Magnitude 6.1 - KYRGYZSTAN

This webpage is being phased out and is no longer maintained. Please use the new Real-time Earthquake Map instead and update your bookmark. See Quick Tips & User Guide.

2011 July 19 19:35:43 UTC

Versión en Español

Earthquake Details

  • This event has been reviewed by a seismologist.
Location40.151°N, 71.426°E
Depth16 km (9.9 miles)
Distances42 km (26 miles) SW of Farghona (Fergana), Uzbekistan
60 km (37 miles) SE of Quqon (Kokand), Uzbekistan
98 km (60 miles) SSW of Namangan, Uzbekistan
404 km (251 miles) SW of BISHKEK (Frunze), Kyrgyzstan
Location Uncertaintyhorizontal +/- 12.6 km (7.8 miles); depth +/- 4.2 km (2.6 miles)
ParametersNST=453, Nph=462, Dmin=337.3 km, Rmss=0.81 sec, Gp= 14°,
M-type="moment" magnitude from initial P wave (tsuboi method) (Mi/Mwp), Version=F
  • Magnitude: USGS NEIC (WDCS-D)
    Location: USGS NEIC (WDCS-D)
Event IDusc00050ll
  • Did you feel it? Report shaking and damage at your location. You can also view a map displaying accumulated data from your report and others.

Earthquake Summary

Small globe showing earthquakeSmall map showing earthquake

Earthquake Summary Poster

Felt Reports

At least 13 people killed, 86 people injured and several buildings destroyed in Fargona Viloyati, Uzbekistan. Felt (IV) at Tashkent. Also felt at Andijon and Farg'ona. At least one person killed in Khujand, Tajikistan. Felt (III) at Dushanbe. Also felt at Chkalovsk, Gharm and Khujand. Power outages occurred at Batken, Kyrgyzstan. Felt (IV) at Osh. Also felt at Bishkek and Jalal-Abad. Felt at Shymkent, Kazakhstan.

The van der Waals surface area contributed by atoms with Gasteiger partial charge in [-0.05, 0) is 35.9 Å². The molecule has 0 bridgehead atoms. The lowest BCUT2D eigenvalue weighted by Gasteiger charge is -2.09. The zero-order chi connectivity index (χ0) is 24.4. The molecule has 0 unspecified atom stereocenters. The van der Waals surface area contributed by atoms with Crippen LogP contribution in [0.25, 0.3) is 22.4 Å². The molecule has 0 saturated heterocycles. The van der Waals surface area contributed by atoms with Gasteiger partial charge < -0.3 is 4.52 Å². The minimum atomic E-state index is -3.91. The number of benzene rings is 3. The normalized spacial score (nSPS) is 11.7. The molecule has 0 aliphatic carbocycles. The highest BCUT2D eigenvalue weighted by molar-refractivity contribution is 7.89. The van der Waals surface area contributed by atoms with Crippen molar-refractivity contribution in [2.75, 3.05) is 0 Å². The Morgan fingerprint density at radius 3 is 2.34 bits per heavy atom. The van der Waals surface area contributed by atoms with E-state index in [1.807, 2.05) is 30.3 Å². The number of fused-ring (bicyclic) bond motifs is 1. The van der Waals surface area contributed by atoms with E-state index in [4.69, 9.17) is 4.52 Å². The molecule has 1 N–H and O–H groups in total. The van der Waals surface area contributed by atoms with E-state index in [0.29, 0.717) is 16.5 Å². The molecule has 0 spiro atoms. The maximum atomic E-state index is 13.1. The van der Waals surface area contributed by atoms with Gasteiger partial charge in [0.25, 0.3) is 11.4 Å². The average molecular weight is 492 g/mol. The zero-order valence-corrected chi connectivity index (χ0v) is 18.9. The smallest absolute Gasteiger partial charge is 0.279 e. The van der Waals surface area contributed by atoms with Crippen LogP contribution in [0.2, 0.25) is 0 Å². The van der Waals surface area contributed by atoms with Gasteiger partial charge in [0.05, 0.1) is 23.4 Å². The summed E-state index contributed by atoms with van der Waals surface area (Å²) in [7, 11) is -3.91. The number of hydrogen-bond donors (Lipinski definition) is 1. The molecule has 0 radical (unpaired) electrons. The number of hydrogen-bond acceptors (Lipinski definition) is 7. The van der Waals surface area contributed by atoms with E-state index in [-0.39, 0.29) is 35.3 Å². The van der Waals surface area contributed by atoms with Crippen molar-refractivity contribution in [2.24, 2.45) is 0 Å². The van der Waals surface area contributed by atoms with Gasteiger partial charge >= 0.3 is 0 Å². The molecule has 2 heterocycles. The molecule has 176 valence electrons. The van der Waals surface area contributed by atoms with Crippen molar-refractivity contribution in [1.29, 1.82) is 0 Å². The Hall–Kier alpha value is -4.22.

Tectonic Summary

The July 19, 2011 Kyrgyzstan earthquake is located near the intersection of the borders of Kyrgyzstan, Tajikistan, and Uzbekistan, and was caused by reverse slip, most likely on a south-dipping thrust fault between the Pamir Mountains to the south and the Ferghana basin to the north. The thrust character of faulting, inferred from the modeling of seismic waves radiated by the earthquake source, is a consequence of north-northwest, south-southeast, oriented compressive stress that ultimately is driven by the northward motion of the India plate as it collides with the Eurasia plate at a rate of more than 40 mm/yr. At the longitude of the earthquake epicenter, the principal boundary between these plates is situated in northern India and Pakistan, over 800 km south of the epicenter, but the convergence produces a broad zone of tectonic deformation that extends more than 1000 km north of the principle plate boundary.

The tectonics of the epicentral region are complex, and both strike-slip and reverse faulting earthquakes have occurred in the vicinity of the July 19 event. A system of thrust faults has been mapped just to the north of this earthquake, near to the Kyrgyzstan-Uzbekistan border, and broad piedmont of alluvial fans that bound the southern margin of the Ferghana basin show abundant evidence of Quaternary deformation. Historic earthquakes in the immediate vicinity of the July 19 event have been infrequent, with only three earthquakes of M 5.5 or larger within 100 km in the past 40 years; none of those earthquakes are known to have caused fatalities. Another fault system approximately 100 km to the south, near the southern border of Kyrgyzstan with Tajikistan and China, has been historically more active and an M 5.2 event in 2007, which was about 150 km to the southwest of the July 19 earthquake, caused several fatalities. In 1983, a M 5.9 earthquake 150 km to the southeast caused in 12 fatalities. The largest historic event in the region, a M 7.4 earthquake in August 1974, was located approximately 220 km to the east-southeast of the July 19 epicenter. This large earthquake was located close to the epicenter of a M 6.6 earthquake that occurred in October 2008.

Earthquake Information for Asia